Hold Tight! - Docks tours
 
Chapter 6
 
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Hold Tight!
Chapter 6
Southampton
35 Fans
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37 New money
38 Eastleigh
39 Tight squeeze
40 Romsey
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43 Docks tours
44 Fawley & Calshot
45 Kids and animals
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50 Just sack me!
51 Machine wars
52 Not funny
53 Borrowing
54 Demon drink
55 One for the road
56 Disputes
Chapters
1 Beginnings
2 Learning
3 Getting Away
4 Winchester
5 Freedom
6 Southampton
7 City Transport
 
<< Back And on your right is a red-faced conductor. Next >>
Docks tours were a joint venture between Hants & Dorset and Southampton Corporation, with each operating half the journeys. The route picked up at the Civic Centre Rose Gardens.
They then ran via Western Esplanade past the Royal Pier and South Western House to dock gate 2. A circuit round the old docks included a pause at the Ocean Terminal. From the Old Docks the trip continued via the Royal Pier which we could drive along in those days. We sometimes stopped here for refreshments.
From the Royal Pier the journey concluded with a circuit round the New or Western Docks and then returned to the Rose Gardens. The conductor took the fares and handed out leaflets. He then gave a running commentary throughout the journey.
This entry in the 1967 leaflet lists some of the numerous liners still calling at Southampton.
Before I did my first docks tour I studied the shipping movements in the local paper. The trip started out all right but I got a bit behind with the fare collection and was trying to point out places of interest at the same time. Having successfully explained the history of the Westgate, the oldest bowling green in the world and the former South Western Hotel, I got taught a very important lesson - eyes first, mouth second.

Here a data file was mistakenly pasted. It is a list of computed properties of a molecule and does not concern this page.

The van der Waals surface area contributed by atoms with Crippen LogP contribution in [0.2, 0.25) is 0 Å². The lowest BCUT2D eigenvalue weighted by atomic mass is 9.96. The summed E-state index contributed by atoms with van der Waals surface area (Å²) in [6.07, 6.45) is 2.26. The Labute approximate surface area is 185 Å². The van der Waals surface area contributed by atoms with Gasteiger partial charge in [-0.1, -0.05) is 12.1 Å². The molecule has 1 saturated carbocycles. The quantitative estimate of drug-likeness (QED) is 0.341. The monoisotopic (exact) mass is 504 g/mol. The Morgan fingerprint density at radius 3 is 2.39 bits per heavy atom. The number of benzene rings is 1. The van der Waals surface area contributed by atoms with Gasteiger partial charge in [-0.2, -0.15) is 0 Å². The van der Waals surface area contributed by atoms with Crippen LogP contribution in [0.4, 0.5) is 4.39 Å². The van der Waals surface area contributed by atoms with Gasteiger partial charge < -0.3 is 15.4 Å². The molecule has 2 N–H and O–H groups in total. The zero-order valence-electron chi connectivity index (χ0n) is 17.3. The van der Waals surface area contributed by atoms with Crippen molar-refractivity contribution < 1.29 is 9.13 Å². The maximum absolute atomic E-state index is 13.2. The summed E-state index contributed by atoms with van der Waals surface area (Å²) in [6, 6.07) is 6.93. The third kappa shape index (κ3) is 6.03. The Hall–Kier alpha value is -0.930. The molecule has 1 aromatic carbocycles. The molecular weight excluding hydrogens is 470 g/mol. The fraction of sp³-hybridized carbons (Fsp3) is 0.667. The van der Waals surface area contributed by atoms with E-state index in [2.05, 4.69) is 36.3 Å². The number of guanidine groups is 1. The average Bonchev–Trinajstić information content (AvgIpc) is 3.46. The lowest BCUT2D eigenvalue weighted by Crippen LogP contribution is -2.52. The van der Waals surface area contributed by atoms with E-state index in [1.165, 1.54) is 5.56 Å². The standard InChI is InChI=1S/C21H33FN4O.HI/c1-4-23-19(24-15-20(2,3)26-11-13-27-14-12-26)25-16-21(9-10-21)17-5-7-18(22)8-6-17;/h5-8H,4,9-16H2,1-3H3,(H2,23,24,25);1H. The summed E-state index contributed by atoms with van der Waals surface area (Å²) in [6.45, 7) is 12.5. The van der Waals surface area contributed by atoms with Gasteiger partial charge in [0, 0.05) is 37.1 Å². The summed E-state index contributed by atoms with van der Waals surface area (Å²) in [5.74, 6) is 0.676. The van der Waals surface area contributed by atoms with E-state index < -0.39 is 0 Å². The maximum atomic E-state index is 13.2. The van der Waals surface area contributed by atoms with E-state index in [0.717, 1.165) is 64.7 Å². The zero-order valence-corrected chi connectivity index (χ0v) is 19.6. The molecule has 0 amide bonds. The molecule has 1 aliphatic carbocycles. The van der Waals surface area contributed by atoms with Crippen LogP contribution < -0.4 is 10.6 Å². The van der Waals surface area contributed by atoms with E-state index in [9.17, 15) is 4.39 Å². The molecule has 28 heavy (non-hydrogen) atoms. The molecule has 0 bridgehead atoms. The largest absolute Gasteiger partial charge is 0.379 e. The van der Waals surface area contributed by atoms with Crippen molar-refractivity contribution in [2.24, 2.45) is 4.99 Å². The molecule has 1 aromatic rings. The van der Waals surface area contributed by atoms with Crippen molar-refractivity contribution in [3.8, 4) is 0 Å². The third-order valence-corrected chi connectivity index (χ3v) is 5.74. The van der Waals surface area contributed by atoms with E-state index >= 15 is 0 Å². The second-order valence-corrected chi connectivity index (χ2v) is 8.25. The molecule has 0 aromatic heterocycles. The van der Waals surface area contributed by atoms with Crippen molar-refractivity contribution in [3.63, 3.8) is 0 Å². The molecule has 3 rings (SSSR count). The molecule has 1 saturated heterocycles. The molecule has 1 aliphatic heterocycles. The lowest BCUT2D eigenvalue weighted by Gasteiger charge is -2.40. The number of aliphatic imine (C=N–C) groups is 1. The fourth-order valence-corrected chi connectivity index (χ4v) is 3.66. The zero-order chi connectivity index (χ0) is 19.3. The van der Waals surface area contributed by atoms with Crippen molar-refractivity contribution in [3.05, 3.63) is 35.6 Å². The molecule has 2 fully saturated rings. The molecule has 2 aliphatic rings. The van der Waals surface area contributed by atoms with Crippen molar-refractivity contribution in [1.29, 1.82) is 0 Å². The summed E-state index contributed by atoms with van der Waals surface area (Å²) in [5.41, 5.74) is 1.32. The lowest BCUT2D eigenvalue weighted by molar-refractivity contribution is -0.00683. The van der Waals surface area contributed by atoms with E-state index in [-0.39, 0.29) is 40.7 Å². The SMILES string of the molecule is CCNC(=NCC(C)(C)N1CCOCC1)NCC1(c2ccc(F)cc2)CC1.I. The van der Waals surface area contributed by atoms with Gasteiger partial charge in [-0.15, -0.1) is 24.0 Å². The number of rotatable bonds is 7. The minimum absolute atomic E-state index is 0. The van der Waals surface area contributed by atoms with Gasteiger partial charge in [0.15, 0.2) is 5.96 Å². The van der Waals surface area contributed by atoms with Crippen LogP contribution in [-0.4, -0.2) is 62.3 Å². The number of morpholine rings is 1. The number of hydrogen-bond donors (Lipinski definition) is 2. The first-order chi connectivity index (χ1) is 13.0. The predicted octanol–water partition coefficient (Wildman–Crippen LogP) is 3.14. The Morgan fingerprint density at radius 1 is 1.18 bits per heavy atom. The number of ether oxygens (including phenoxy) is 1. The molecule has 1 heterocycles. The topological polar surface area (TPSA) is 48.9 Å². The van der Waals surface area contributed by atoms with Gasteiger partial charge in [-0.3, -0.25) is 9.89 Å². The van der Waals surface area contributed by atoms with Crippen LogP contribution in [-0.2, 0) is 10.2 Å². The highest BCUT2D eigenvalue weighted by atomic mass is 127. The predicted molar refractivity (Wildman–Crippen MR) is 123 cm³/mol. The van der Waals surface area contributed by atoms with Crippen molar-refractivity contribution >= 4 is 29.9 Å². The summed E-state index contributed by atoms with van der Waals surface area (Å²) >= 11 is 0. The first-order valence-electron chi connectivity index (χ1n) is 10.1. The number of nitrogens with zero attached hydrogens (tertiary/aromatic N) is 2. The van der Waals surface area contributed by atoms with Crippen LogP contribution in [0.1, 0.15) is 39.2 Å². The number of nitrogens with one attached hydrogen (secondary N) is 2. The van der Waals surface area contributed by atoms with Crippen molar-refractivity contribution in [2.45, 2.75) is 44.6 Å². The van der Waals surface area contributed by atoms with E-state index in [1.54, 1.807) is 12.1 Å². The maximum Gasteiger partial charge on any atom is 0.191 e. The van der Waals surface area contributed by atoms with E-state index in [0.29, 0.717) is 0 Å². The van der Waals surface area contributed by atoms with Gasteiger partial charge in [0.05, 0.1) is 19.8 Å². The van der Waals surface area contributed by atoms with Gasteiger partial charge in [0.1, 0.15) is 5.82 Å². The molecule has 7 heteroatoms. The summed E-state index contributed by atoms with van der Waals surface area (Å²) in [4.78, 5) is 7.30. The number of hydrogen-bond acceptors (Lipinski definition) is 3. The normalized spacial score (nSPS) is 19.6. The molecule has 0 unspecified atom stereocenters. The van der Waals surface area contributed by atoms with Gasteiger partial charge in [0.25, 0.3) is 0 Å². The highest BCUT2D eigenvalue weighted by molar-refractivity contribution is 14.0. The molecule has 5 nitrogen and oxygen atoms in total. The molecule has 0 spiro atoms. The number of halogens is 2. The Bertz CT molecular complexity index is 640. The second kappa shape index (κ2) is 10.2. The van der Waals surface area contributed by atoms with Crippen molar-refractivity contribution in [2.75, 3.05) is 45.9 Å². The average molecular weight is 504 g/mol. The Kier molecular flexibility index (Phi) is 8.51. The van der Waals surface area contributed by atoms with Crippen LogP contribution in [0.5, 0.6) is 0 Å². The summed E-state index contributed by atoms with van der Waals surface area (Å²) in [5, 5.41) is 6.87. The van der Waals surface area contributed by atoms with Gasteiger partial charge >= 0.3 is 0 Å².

Head down, still handing out leaflets as we passed through the dock gate, I confidently announced "... and if you look to your left you will see the railway berths with ..." at which point the plan had been to name the ship which I knew would be there.
I glanced up and there was nothing. No ship, not even a small boat, just water!
There were other times when my heart rate increased during a docks tour. On one we had stopped at the King George V graving dock in the New Docks. Passengers were not allowed off at this point because of the depth of the dock but we always stopped so they could take photos. However, I did not speak Japanese. Ignoring my protests, one man got off. However much I insisted, he just got nearer and nearer to the edge so he could get the full scale of the empty dry dock with the solitary worker sweeping the last of the water. I was very relieved when he had enough pictures and went back to his seat.
On another occasion I went out on a special docks tour for patients from the Tatchbury Mount Hospital. The patients had a variety of problems and some would wander off if left unattended. They were accompanied by several nurses who counted the passengers constantly. Despite our best efforts we lost one person at the Ocean Terminal while everybody was watching the giant floating crane being moved. A frantic search followed but he was eventually found sitting quietly in the cafeteria, enjoying a cup of tea.
The strangest Docks Tour of all was the one where we arrived at the Ocean Terminal to find the France was about to set sail. Nobody wanted to leave until she had gone. Unfortunately this was at the start of the trip and left us with about five minutes to dash round the rest of the route. Although they had seen very little of the docks, these passengers gave me my best ever tips.
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